A buzz of anticipation was in the air as Boise Little Theater (BLT) filled up for the opening night of Those Crazy Ladies in the House on the Corner by Pat Cook. If the play's name isn't enough to put people in a laughing mood, the appearance of three of Boise's strongest and funniest actresses, Sue Galligan, Shirley Lake and Diane Benedict, does the trick.
The play itself is the charming, silly, fluffy type of comedy that BLT does so well. Three aging sisters live together, dividing the household chores and arguing about everything. But time is beginning to take its toll, and the women's doctor is concerned about medications, heart problems and memory loss. Through a bit of trickery, he persuades the sisters to take in a nurse as a boarder. Enter the villain of the piece, the greedy son who wants to evict the three and make a bed and breakfast out of their lovely old home. Will he succeed? Will the dotty old dames be shipped off to dusty nursing homes to spend their golden years in lonely idleness?
Director Wendy Koeppl does her best with the script, but the tension potential has a peak akin to the suspense in an argument between Oscar and Big Bird. However, Koeppl has an excellent feel for the absurdity of the situation and the laughter takes off and never stops. With excellent pacing and clever staging, Koeppl shows skill in her second stint as a BLT director.
Galligan, who has been on almost every stage in Boise, from early Shakespeare Festival shows to the U of I Repertory Theatre, creates a feisty, sharp-tempered character with a tart sense of humor. Her celebration of Halloween takes your breath away and her facial expressions are vividly appropriate for her cranky personality. Galligan provides the perfect contrast to her sweet, vague sister, (Benedict), who cares more about the weather than events in her life. Benedict is expert at evoking a childlike, wistful woman who drifts along in her own little world and pouts prettily and fiercely when crossed.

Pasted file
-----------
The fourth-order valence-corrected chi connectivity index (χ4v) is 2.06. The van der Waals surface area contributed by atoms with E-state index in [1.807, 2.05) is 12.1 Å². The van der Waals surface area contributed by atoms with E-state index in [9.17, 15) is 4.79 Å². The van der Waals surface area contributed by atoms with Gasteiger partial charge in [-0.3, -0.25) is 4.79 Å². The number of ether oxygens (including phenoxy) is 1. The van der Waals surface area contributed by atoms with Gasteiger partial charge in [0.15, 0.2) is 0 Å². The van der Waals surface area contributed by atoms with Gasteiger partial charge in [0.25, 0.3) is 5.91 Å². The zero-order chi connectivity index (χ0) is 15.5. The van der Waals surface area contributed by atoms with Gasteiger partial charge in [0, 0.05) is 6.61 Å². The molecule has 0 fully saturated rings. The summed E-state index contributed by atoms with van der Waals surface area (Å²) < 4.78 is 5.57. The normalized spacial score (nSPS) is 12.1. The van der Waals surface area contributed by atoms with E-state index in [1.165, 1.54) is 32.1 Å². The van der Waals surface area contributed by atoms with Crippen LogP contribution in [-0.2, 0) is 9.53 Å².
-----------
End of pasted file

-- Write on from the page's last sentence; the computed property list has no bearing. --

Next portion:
Lake holds her own with these two comic virtuosos, and makes her character, Lydia Van Horn, a brisk and strong scene-stealer. Lake also demonstrates her ability to switch from raucous comedy to tugging at your heartstrings.
The show's trademark gag through the play is the way the sisters talk simultaneously, making an incomprehensible babble that is funnier each time they do it. If you concentrate, you can almost follow what one of them is saying, but it's more fun to sit back and just enjoy the full effect, and to watch the other characters' reactions.
Kevin Butler plays a relaxed, concerned type of doctor we would all love to have. He is such a constant visitor at the "House on the Corner," that I began to worry about the health of his practice. His drunk scene is hilarious and his verbal sparring with Lydia's son, drunk or sober, is a real kick that reaches heights of sarcasm and loathing.
Steve Martin offers a sensationally slimy performance as the son, Phillip Van Horn. He poses as a staid and stuffy businessman, seeking what is best for his mother and aunts and then lets us glimpse the money grubbing, self-seeking jerk he really is. Martin has developed a very funny double take that, combined with his comic flair in this role, makes him a delightful scumbag. He even received some good-natured booing during the curtain calls.
Jacob Koeppl is perfect as the traumatized grocery delivery boy, Blue. Blue's fear of the sisters' idiosyncrasies makes for the speediest deliveries in town, with Koeppl reflecting wild-eyed terror every time they speak to him. Stephanie Kammerer-Penney and Brian Scott play the nurse, Jean, and her sweetheart, Calvin, with jolly high spirits. Kammerer-Penney has lots of charm and vivacity, but I was never convinced she was really a nurse. Jo-Ann Jones, who plays Nurse Jean's mother, is another actress who knows the value of pauses and slow looks. She makes the most of her small but pivotal role and earns lots of laughs.
Those Crazy Ladies has some secrets and surprises—just enough to keep the show crackling while the "crazy like a fox" sisters strut their stuff. This show is the perfect antidote for those income tax blues.
Those Crazy Ladies in the House on the Corner by Pat Cook, directed by Wendy Koeppl
Boise Little Theater, 200 E. Fort St.
8 p.m. April 14 to 16; 2 p.m. matinee April 18
$9, reservations and information at 342-5104 and www.boiselittletheater.org